In a noisy world where personal branding is a professional imperative, and where we constantly compete with equally qualified rivals for clients, jobs, promotions, assignments or funding, being just a little more interesting and memorable can be the deciding factor in our favor.
The following list of six rules should yield some promising results for those who want to up their game with some new skills and behaviors to become a more distinguished individual:
1.Learn to make a solid business case. Occasionally we get lucky. We ask for something- resources, money, time, support- and we get it. But for the most part, the higher the stakes, the more scrutiny our requests are under. Entrepreneurs, managers and executives who cannot make a solid business case, linking needs to strategic goals, detailing risks, opportunities and projected ROI, based on research and analysis, are discounted by the decision-makers who can green-light a project. By clearly showing value, telling a compelling business story and answering tough questions from stakeholders, we become valued players in a serious game
2. Master conversational skills. The ability to converse is a key competency for successful client pitches, board room presentations, management meetings and the myriad hallway conversations that influence major business decisions- it also makes you a lot more approachable. Skillful small talk and more substantive conversations can make anyone more distinguished, (provided one has something interesting to say). To get better at it, widen your interests and learn about anything from current events to local issue, this way, you'll connect with a wider range of people (and everyone knows that's a positive when it comes to networking).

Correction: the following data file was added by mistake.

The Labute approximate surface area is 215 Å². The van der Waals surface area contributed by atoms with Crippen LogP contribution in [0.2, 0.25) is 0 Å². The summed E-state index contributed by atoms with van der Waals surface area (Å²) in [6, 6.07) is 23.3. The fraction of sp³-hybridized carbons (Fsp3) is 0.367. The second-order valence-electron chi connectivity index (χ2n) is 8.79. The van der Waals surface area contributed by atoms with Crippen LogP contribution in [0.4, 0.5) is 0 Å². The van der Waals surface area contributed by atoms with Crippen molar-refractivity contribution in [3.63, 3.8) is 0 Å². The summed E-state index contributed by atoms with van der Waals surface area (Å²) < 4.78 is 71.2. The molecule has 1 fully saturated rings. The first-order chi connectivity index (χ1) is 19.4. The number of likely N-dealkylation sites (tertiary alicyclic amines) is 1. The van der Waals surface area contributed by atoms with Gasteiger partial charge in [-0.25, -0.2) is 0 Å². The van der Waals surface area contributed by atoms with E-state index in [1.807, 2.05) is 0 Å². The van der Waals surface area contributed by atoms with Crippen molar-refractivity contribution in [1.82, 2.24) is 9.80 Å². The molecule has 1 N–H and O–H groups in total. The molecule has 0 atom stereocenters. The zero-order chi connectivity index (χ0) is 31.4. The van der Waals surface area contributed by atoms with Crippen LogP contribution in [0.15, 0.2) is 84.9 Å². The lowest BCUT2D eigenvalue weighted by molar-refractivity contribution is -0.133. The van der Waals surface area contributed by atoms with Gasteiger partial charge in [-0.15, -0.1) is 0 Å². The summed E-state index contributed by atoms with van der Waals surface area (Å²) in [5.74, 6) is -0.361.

3. Cultivate a reputation of expertise. Experts are in demand. Turn on any television channel and you can watch a parade of authorities in various domains give their perspective on healthcare, airline security, the economy or climate change- just to name a few. Particularly in times of uncertainty, we corner the experts to get answers and find out what can be done to either avoid loss of some sort or make gains. If you’re more of a generalist, find ways to go deep into a subject matter that can benefit others, and share that information where needed. A key is to make specialized information accessible and easy to understand. Otherwise, you’ll notice eyes glazing over and confusion replacing curiosity.
4. Build relationships and connect with people. Whether we are individual contributors, startup entrepreneurs or corporate leaders, we need the help of others to accomplish our goals. Being an unique person helps in building and managing relationships, but the reverse is also true. If we actively engage others, by, for example, inviting someone to lunch, involving a co-worker in a project, asking for a favor, offering support, or sincerely inquiring how someone is doing, we not only become visible, we become relevant. That's the foundation of mutually gratifying relationships. Always remember the most interesting people are also the most interested.
5. Engage in active listening. Aside from the fact that engaged listening makes us better informed about people and issues, giving someone our full and undivided attention can have a profound effect on their perception of us. Listening attentively is a “giving” rather than a “taking.” Contrast this with the person who primarily keeps the focus on themselves and the difference becomes crystal clear. When we’re listened to, we matter. Those who do most of the talking believe they matter- and who wants to be that guy?
6. Live life and share experiences. “Life is best lived inside, behind a desk,” said no one, ever. Our experiences and what we choose to share are what make others take an interest in us. People often live vicariously through the adventures of their more socially active peers. It doesn’t have to be running with the bulls in Barcelona -- we easily become a little more memorable when we discuss experiences of enjoying a meal at an exotic new restaurant, learning a challenging skill like waterskiing or attending opening night at the museum.
These steps are merely a starting point as we manage ourselves to find our own personal niche so we can always be the most interesting person in the room.